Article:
The prototype for a new platform which aims to foster a collaborative writing community, with a built-in crowdfunding facility, has been unveiled.
Contributoria was one of 14 winners of the International Press Institute's News Innovation Contest winners last year, described at the time as "a peer-based funding platform for storytellers". It will also now be backed by the Guardian.
The original team behind the project included the Guardian's Matt McAlister, managing director of Talk About Local Sarah Hartley, and lead developer of n0tice Daniel Levitt. The team is now made up of McAlister, Hartley and freelance web developer Rev Dan Catt.
Speaking at a News Innovation Event on Friday evening, which was co-organised by Journalism.co.uk, McAlister explained that the platform will let users share a story pitch, with the idea that members of the site's community can then pledge funding to help make it a reality.
The team was inspired by the "really interesting projects out there that have tackled the idea of crowdfunding", he told the event audience, and felt this approach "could be applied to this idea of collaborative writing".
The writer will state how much they need in funding to complete their work, and if raised, they can "move on and write it", he explained.
Contributoria is working with Poetica Software to enable collaborative editing which "lots of different people" can feed into.
"Things are crafted and involve people and not just technology", Sarah Hartley told Journalism.co.uk. The technology "enables you to be able to make those nice handmade marks", she explained.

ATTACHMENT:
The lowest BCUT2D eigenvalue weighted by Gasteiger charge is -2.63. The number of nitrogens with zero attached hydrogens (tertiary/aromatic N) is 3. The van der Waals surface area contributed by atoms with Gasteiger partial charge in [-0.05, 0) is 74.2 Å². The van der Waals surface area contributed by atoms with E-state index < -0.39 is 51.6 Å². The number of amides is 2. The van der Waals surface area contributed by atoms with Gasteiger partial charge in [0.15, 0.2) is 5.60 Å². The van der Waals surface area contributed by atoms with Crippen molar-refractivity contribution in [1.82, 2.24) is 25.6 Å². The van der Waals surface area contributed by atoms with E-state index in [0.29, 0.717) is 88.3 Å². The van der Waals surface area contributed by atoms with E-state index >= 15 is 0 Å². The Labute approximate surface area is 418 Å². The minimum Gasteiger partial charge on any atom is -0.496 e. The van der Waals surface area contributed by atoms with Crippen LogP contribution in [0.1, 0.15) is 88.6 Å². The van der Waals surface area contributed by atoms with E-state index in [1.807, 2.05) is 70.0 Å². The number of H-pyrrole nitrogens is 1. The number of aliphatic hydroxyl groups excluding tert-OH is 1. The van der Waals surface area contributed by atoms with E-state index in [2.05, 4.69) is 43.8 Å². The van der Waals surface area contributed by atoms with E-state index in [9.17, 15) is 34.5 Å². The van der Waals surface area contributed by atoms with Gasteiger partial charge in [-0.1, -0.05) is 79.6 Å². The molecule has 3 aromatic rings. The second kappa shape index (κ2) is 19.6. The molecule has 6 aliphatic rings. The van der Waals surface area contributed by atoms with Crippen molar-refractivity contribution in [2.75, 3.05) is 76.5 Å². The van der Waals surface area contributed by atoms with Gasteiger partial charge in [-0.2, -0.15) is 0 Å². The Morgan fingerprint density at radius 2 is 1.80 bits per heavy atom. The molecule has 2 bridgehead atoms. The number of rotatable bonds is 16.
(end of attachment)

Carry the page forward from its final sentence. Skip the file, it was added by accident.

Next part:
The end result "feels much more a craft-based thing than it does a tech-driven thing."
Eventually, the work will be published on Contributoria, and can then also be commissioned and published elsewhere.
The platform is "creating a whole new market of people interested in writing, critiquing writing and enjoying a longer-form sort of journalism," Hartley said.
She added that "it's got to be a community-driven proposition".
"The USP is it creates a new market – it's not about selling into the mainstream media. There may end up being people selling into the mainstream, but that's not why it's there."
Hartley stressed that the project is in "really early days", but hopes to launch "before the end of the year".
Free daily newsletter
- Facebook's content verification efforts still insufficient to fight false news
- How can we improve the love-hate relationship between Google and news publishers?
- Investigative journalism startup uses mobile gaming to finance its future
- Bellingcat launches investigative podcast about the Malaysia Airlines Flight 17 crash
- “When news organisations work together, the entire industry benefits”